Under the circumstances, the present applicants have proposed an elevated bridge infrastructure in which a damper-brace is disposed in the rigid frame of the reinforced concrete, and it has been found that both the seismic property and the running safety can be enhanced according to the constitution.

However, no seismic design method has been established, and the development of a design technique which can efficiently and economically secure the seismic property and running safety has been desired.

Moreover, different from the bending failure, the shear failure of an RC member rapidly advances due to lack of ductility, and brings a fatal damage to the structure in many cases. Particularly, the shear failure of a pillar material caused by the action of a seismic load causes large damage to the structure in many cases, and for a short pillar which has a small shear span ratio and onto which a large axial force acts, and the like, the concrete of a pillar core part bursts into destruction by the compound action of a large axial direction stress and shear stress, and the pillar rapidly loses its load bearing capacity.

Therefore, in the structure design, the shear failure has to be avoided to the utmost, and for the current RC member in which the shear failure possibly precedes bending failure, seismic reinforcement is necessary, such as the winding of carbon fibers around a periphery and the winding of steel plates.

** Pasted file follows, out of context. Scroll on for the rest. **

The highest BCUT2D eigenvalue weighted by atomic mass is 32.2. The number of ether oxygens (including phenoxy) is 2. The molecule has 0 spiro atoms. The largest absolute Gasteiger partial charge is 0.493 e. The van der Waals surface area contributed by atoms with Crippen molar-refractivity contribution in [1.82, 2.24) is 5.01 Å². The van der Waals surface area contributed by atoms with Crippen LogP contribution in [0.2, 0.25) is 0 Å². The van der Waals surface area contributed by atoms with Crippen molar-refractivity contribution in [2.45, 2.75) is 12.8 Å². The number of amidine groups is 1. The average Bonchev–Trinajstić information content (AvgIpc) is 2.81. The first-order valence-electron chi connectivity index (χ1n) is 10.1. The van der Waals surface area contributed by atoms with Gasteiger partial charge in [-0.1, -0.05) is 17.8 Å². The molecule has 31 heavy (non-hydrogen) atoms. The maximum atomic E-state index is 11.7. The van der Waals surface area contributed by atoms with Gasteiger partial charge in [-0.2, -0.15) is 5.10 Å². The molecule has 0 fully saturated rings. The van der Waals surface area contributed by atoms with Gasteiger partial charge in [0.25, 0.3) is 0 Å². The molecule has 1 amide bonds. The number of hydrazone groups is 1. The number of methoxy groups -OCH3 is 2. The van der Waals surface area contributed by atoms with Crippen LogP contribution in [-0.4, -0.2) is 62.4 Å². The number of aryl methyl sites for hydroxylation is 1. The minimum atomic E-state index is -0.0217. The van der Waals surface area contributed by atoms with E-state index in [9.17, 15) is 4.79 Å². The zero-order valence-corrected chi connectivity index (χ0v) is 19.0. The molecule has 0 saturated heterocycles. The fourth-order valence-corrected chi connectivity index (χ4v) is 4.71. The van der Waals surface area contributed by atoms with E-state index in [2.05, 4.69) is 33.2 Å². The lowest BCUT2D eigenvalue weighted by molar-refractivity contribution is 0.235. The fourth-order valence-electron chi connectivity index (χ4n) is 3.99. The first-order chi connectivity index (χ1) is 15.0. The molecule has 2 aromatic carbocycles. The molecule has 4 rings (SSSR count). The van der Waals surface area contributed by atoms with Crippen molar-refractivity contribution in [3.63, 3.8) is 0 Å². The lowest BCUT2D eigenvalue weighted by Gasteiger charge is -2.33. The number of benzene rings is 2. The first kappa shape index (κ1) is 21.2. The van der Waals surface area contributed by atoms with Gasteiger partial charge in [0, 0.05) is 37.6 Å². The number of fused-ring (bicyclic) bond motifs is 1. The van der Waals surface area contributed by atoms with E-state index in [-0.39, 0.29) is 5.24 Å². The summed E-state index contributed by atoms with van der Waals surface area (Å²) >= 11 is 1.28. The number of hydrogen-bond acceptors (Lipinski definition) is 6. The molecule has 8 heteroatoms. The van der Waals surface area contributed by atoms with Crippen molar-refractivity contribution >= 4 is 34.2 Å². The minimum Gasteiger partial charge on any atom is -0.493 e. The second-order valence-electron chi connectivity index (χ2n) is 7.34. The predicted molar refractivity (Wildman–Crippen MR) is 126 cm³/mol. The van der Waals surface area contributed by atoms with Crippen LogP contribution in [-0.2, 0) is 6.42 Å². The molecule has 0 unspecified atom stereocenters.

In this method, it is possible to enhance the shear load bearing capacity of an RC member and prevent the shear failure beforehand, but on the other hand, since the carbon fiber has to be wound over the entire member length, construction requires much time, and the method cannot necessarily be optimum as the seismic reinforcement process from an economical point of view.

Moreover, the infrastructure of the elevated bridge in which the damper-brace is disposed in the RC rigid frame is expected in the future because the seismic property can be enhanced as described above. However, when a steel frame eccentric brace is disposed in the RC rigid frame and a damper is interposed between the steel frame eccentric brace and the RC rigid frame, and when the damper has a small allowable deformation amount, such as a hysteresis shear damper, the damper is first ruptured in a big earthquake, and there has been a problem in that the ductility of the RC rigid frame cannot sufficiently be utilized.